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Julia Fordham is actually cool |


Julia Fordham is actually cool

BRIEF HISTORIES - Don Jaucian - The Philippine Star
Julia Fordham is actually cool
Julia Fordham is also an LGBTQ rights advocate. She’s written a song for a short film about gay marriage and performed at the San Francisco Pride Parade in 2002.
Photos by PAOLO ABAD

She is admired by people like David Lynch, she’s worked with India.Arie and Paul Reiser, and was invited to  record an album in Joni Mitchell’s house.

First, the basis of cool, which should have been blown wide open in an age where the borders of highbrow, middlebrow and lowbrow are gradually being eradicated. The idea of “cool kids” still exists: arbiters of hipness who can sway crowds into buying what they’re selling — usually on their color-coordinated Instagrams. There are those who are defiantly “lowbrow,” whose Twitter timelines are actually just Tumblr s**tposts and who know the titles of each Daisy Siyete episode by heart. But it’s also easy to slip between the lines of what’s highbrow, middlebrow and lowbrow, and the lines just keep blurring and blurring until we’re left with just Beyoncé (no complaints about that).

So why do I have to defend Julia Fordham’s coolness?

Each generation is resistant to the previous generation’s roster of musical legends. Back when we were kids, neck-deep in Backstreet Boys and Christina Aguilera (#BuyLiberationOniTunes), we thought folk music and the Beatles were reserved for the jukeboxes and KTVs of our parents. But as we made significant steps into our own musical awakening, we made room for John Denver, The Lovin’ Spoonful and Paul McCartney on our playlists. And in the vast gulf that spans Joni Mitchell, Kate Bush and Joan Armatrading, artists like Julia Fordham lie in its deep places, waiting to be rediscovered.

“I always sort of say that the Filipino people must have great taste and emotional intelligence (laughs) because they accept my less than central way of singing and being in the world,” says Julia Fordham.

I watched her recent Manila concert as part of a work assignment. In order to prepare myself (i.e., so I wouldn’t be one of those idiots who only know her two most popular songs, [Love Moves In] Mysterious Ways and Invisible War) I had a playlist made and dove into some of her records, “Porcelain,” particularly.

It was actually her sixth time to perform in Manila, which should have clued me in that she has a dedicated fan base here (she actually knows who her Number One Filipino Fan is — by name) and in a brief chat backstage, Fordham told me that her Filipino fans are known to wade into her deep cuts, passionate enough to demand that her set go beyond the usual favorites.

“I wasn’t gonna do Towerblock but when I say I have been inundated with requests and demands... and I started typing back to people, ‘You know, I wasn’t gonna do that …’ but I think the people from Manila really stepped up their game because they started writing to the crew, the band and everybody involved in this production so I have succumbed to the pressure,” she said.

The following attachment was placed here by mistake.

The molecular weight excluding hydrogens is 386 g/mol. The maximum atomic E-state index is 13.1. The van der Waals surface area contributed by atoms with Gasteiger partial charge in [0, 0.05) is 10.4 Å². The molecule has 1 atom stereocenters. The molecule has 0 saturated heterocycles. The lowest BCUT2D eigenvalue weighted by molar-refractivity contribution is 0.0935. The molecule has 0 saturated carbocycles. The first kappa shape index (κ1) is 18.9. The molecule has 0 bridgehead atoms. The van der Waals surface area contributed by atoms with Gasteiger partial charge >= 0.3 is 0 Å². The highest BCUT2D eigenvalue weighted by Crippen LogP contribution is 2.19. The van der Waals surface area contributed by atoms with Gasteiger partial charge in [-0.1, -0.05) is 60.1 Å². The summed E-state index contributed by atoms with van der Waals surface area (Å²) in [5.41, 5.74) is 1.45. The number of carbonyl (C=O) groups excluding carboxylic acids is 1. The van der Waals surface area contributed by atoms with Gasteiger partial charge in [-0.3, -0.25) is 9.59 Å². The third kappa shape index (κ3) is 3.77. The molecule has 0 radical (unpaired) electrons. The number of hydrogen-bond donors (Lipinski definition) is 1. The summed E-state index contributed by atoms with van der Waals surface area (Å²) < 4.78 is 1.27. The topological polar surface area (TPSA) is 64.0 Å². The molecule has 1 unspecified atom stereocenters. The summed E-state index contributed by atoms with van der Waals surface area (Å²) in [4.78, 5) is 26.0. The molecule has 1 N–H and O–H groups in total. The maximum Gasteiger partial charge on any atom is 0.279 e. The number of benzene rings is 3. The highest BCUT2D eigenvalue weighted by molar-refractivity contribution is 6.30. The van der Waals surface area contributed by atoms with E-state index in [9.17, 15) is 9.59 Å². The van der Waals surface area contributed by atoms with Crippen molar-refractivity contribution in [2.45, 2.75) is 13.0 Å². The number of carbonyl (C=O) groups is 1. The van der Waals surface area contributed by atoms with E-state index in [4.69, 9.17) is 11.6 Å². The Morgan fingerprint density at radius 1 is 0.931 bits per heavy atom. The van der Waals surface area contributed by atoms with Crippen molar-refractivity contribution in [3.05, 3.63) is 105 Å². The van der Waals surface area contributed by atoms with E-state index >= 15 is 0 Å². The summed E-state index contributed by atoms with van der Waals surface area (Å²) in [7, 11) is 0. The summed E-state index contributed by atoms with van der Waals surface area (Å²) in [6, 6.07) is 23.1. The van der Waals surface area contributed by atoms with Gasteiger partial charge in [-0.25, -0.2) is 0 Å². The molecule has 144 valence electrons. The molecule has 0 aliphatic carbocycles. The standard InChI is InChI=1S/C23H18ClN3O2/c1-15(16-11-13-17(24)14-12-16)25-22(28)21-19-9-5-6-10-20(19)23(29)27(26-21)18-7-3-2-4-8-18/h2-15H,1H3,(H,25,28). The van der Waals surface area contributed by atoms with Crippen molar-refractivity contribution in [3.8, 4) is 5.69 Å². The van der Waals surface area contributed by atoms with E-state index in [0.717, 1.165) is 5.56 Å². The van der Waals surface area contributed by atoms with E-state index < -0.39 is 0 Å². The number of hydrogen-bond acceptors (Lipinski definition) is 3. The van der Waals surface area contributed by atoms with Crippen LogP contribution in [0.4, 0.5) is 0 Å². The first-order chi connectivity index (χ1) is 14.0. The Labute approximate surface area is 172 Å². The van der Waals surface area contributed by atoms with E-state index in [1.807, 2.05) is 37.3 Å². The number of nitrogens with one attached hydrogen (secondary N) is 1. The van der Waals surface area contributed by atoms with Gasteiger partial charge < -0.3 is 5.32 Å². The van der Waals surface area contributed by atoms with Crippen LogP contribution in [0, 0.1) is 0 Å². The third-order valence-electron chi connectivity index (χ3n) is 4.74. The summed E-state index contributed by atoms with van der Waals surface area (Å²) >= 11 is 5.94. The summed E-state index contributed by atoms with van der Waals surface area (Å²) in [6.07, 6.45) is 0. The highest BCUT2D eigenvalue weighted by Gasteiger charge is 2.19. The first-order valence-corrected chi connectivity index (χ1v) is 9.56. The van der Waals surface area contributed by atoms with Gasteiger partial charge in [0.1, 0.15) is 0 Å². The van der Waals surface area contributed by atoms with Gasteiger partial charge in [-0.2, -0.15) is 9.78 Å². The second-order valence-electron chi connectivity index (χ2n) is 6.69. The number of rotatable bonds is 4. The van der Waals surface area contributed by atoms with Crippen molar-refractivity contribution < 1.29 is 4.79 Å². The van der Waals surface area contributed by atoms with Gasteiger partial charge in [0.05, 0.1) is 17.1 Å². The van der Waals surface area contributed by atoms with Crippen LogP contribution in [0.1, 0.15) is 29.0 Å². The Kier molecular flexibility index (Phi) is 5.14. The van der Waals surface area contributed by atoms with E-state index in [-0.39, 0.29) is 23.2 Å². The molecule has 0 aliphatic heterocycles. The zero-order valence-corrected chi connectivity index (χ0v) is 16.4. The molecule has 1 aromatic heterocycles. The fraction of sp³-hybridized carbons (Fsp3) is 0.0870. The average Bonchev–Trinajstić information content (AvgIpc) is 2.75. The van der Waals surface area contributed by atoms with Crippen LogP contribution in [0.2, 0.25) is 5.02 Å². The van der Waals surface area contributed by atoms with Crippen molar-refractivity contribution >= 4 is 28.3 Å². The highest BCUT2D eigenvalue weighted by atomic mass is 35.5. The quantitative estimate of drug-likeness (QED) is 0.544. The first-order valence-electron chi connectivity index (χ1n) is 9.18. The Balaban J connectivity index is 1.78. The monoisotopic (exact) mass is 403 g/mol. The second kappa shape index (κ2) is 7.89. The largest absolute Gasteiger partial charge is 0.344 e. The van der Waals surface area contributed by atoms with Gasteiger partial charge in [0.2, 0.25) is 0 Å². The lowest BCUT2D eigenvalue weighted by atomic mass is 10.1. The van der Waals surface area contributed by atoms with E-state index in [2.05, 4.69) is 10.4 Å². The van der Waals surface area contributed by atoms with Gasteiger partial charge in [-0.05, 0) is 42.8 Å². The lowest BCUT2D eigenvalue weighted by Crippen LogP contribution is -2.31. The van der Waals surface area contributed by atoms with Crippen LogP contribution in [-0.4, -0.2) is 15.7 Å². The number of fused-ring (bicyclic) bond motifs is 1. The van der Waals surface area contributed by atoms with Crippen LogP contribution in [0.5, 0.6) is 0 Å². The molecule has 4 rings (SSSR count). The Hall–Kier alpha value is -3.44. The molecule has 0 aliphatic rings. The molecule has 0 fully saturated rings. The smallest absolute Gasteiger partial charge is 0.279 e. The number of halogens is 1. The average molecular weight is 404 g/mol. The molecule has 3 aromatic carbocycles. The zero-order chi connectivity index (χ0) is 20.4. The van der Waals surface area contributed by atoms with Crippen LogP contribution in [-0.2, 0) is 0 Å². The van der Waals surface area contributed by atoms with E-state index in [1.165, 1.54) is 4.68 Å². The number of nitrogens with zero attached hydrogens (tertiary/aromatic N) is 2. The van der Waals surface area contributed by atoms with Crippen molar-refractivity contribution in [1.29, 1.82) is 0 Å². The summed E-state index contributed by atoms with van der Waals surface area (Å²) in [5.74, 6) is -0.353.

This ferocity is something that Fordham appreciates, as her songs don’t particularly inhabit the qualities of “mainstream showbiz finish ballads,” as she put it.

“I always sort of say this means that the Filipino people must have great taste and emotional intelligence (Laughs) because they accept my less-than-central way of singing and being in the world,” she said.

It’s not that surprising that her deeper cuts remain classics to her fans, especially to Pinoys, who are inclined to favor gut-wrenching ballads, and Fordham’s are the deceptively happy kind, built on slow-burning piano backing and wrapped in her plush contralto. There’s Girlfriend, a tragic song that opts to shelve the idea of romance; Porcelain, a delicate number about the fine line between sensuality and fragility; and the aforementioned Towerblock, which starts out as a tender ode to a new lover but ends with a crushing lesson on self-reliance.

This is hardly a testimony meant to make Fordham’s music relevant to the new generation. She’s admired by people like David Lynch, she’s worked with India.Arie (Concrete Love is one of her best songs) and Paul Reiser, and was invited to record an album in Joni Mitchell’s house. She’s even an LGBTQ rights advocate. She was even thrilled when I pointed out she’s performing here during Pride Month and probably would have said yes to an invitation to the Pride March if she was still in town.

The comfort of Julia Fordham’s music is what makes her enduring, her notions of romance and heartbreak glow like a lamp in the lull of loving. She’s been written off as a Joni Mitchell without the poeticism but her strength relies on her way of conveying an undercurrent of melancholia and vulnerability that is precise yet powerful. And she doesn’t just trade on sadness — her songs cross many lines, from free-flowing jazz, world music, torch songs, social activism — sometimes all in one go.

It’s great that my musical preference is often challenged and, eventually, destabilized by artists like Julia Fordham; my discovery of her is a small revolution that only serves to break the barriers that I have come to erect in my musical inclinations, and what it means to like and love music. It might be a stretch to put all this weight on Fordham’s music, but isn’t this what the personalization of music is about? When the little failures and quiet moments that make up your personal history are given life through the meanings of each song that you embrace? And Julia Fordham is only happy to have done that for you.

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